# Using an Integral to Solve for a Variable a

I am struggling to use the following equation:

$$\int_0^a \sqrt{a^2-x^2}\,\,\text{sgn}(|x|-1)\, dx = 0$$

where $a > 1$, to deduce that $a = \text{cosec}(\frac{\pi}{4} - \frac{\alpha}{2})$, where $\alpha$ satisfies $\alpha = \cos(\alpha)$.

I integrate the integrand, via

$$\int_0^a \sqrt{a^2-x^2}\,\,\text{sgn}(|x|-1)\, dx = -\int_0^1 \sqrt{a^2-x^2}\, dx + \int_1^a \sqrt{a^2-x^2}\, dx$$

But once I calculate those integrals I cannot seem to get any closer to the answer.

Any help would be great.

• What do you get when you calculate the integrals? – Jason Nov 27 '14 at 1:56
• Using $\int \sqrt{a^2-x^2}\, dx = \frac{x\sqrt{a^2-x^2}}{2}+\frac{a^2}{2}\sin^{-1}(x/a) + c$, one can calculate the two integrals to be $-\int_0^1 \sqrt{a^2-x^2}\, dx = -\frac{\sqrt{a^2-1}}{2}-\frac{a^2}{2}\sin^{-1}(1/a)$ and $\int_1^a \sqrt{a^2-x^2}\, dx = \frac{\pi a^2}{4} -\frac{\sqrt{a^2-1}}{2}-\frac{a^2}{2}\sin^{-1}(1/a)$. This leads to $\frac{\pi a^2}{4} -\sqrt{a^2-1}- a^2\sin^{-1}(1/a) = 0$. From there, I'm not sure what else can be done. – John Sweeney Nov 27 '14 at 2:22
• I suppose I can divide by a^2 and rearrange, to get $1/a = \sin(\pi/4 - \sqrt{1-\frac{1}{a^2}})$, in which case my $\alpha$ would be $\alpha = 2\sqrt{1-1/a^2}$, but then how can I show this satisfies \alpha = cos(\alpha)? – John Sweeney Nov 27 '14 at 2:36

First, $a>1$ and $x\in[0,a]$, then $|x|=x\ge0$


and area of $DAB+$ area of $ODBC=\dfrac14$area disc$(a)=\dfrac{\pi a^2}4$

Then $(1),(2),(3)$ yield

$$2\text{area of }DAB=\dfrac{\pi a^2}4\implies\text{ area of }DAB=\dfrac{\pi a^2}8=\int_1^a\sqrt{a^2-x^2}\,\mathrm dx\tag{★}$$

Moreover: Area of sector $OAB=\pi\theta= \pi\arccos\left(\frac1a\right)= \pi\arcsec a$
On the other hand, Area of sector $OAB=$ Area of triangle $ODB+$ Area of $DAB$.

Then, $$\boxed{\displaystyle\pi\arcsec a=\dfrac12\sqrt{a^2-1}+\int_1^a\sqrt{a^2-x^2}\,\mathrm dx}\tag{★★}$$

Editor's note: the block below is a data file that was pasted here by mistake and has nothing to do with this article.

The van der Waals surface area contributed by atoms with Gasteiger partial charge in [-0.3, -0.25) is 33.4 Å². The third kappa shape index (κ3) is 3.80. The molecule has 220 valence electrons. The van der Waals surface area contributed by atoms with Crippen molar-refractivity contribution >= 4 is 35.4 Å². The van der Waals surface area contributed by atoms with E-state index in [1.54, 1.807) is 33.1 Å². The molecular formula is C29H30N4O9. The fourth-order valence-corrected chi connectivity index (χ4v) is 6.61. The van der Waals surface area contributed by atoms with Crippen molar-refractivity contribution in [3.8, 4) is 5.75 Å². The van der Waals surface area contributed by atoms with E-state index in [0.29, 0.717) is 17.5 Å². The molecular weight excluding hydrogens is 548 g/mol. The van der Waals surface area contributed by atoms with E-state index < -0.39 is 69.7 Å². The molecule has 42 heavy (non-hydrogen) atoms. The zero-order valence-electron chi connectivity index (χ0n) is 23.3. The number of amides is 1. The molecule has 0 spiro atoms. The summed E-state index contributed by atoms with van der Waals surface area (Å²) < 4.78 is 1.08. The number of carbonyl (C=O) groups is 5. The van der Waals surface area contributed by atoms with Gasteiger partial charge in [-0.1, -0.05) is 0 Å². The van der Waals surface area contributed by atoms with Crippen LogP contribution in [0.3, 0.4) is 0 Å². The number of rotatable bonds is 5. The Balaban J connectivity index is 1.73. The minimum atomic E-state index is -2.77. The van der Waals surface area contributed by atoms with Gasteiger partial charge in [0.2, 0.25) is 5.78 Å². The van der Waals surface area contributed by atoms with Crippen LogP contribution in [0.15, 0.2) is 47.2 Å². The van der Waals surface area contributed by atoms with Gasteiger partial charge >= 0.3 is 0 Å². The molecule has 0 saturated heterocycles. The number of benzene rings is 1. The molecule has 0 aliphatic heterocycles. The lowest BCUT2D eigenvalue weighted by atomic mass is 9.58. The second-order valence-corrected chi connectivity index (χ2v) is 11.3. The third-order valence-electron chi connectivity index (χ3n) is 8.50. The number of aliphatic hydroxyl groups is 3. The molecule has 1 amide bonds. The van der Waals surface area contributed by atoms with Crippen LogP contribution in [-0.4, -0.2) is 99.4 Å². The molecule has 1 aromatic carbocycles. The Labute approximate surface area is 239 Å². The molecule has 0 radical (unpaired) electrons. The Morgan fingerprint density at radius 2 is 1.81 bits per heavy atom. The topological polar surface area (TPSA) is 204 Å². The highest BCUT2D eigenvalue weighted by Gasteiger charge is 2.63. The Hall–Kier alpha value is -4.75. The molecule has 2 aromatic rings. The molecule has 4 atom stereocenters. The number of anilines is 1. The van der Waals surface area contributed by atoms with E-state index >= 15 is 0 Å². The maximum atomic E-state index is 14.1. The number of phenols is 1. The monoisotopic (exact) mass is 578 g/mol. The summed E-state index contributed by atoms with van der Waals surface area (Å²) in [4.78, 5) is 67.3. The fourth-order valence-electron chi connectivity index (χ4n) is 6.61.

From $($★$)$ and $($★★$)$ it follows that: $a$ is a solution of the equation

$$\boxed{\displaystyle\pi\arcsec a=\dfrac12\sqrt{a^2-1}+\frac{\pi a^2}{8}}$$

I transformed the initial problem into a simpler one (I hope!)

• You don't know how to use $\LaTeX$ here? – Aditya Hase Nov 27 '14 at 2:46
• @Itegrator, Someone else asked me some same question about LATEX. I know wrinting with LATEX but it takes much more time than the other method. Is it opposit to the rules of this forum to scan and then post scanned figures instead of LATEX? – Idris Addou Nov 27 '14 at 2:59
• Yeah, we pretty much use $\LaTeX$ here. We are sort of looking for really nice posts that stand the test of time and serve many users who come back to benefit from your math, and so considering our grand cause, that being great questions and great answers, you will not find many people complaining that it takes a bit more time to typeset the math. Most of our better contributors typeset, and sure it takes more time, but the time taken to do this benefits the searchability of the site, the scalability of the post on various devices, and the users who read this in the future. – J. W. Perry Nov 27 '14 at 5:01
• I note that in the 1st integral, you wrote sng instead of sgn. Had you typed this in, I could have edited to correct the typo. The way you have posted, it's impossible to correct the typo. One more reason to do it the right way! – Gerry Myerson Nov 27 '14 at 5:11
• I have transcriped your answer into $\LaTeX$, please check that I haven't changed the meaning of your post. – Alice Ryhl Dec 2 '14 at 20:57

Your question is now: If $\alpha =2\sqrt{1-\frac{1}{a^{2}}}$ how can one prove that $\cos \alpha =\alpha ?$

Your question in the title is :'' solve for a variable $a$ '' it means that: the problem is: solve for the variable $a$ the equation $\cos \alpha =\alpha ,$ where $a>1.$ So, lets go:

From $\frac{\alpha }{2}=\sqrt{1-\frac{1}{a^{2}}}$ then $\cos (\frac{\alpha }{% 2})=\frac{1}{a}$ (figure may help i will attach it below). But $\cos ^{2}(% \frac{\alpha }{2})=\frac{1+\cos \alpha }{2}=\frac{1}{a^{2}}$ hence $\cos \alpha =\frac{2}{a^{2}}-1.$ Therefore $\cos \alpha =\alpha$ if and only if $% \frac{2}{a^{2}}-1=2\sqrt{1-\frac{1}{a^{2}}},$ or $\sqrt{1-\frac{1}{a^{2}}}=% \frac{1}{a^{2}}-\frac{1}{2}.$ So solving this equation and taking only solution $>1$ one obtains $a=\frac{\sqrt{2}}{\sqrt[4]{3}}\simeq 1.07>1.$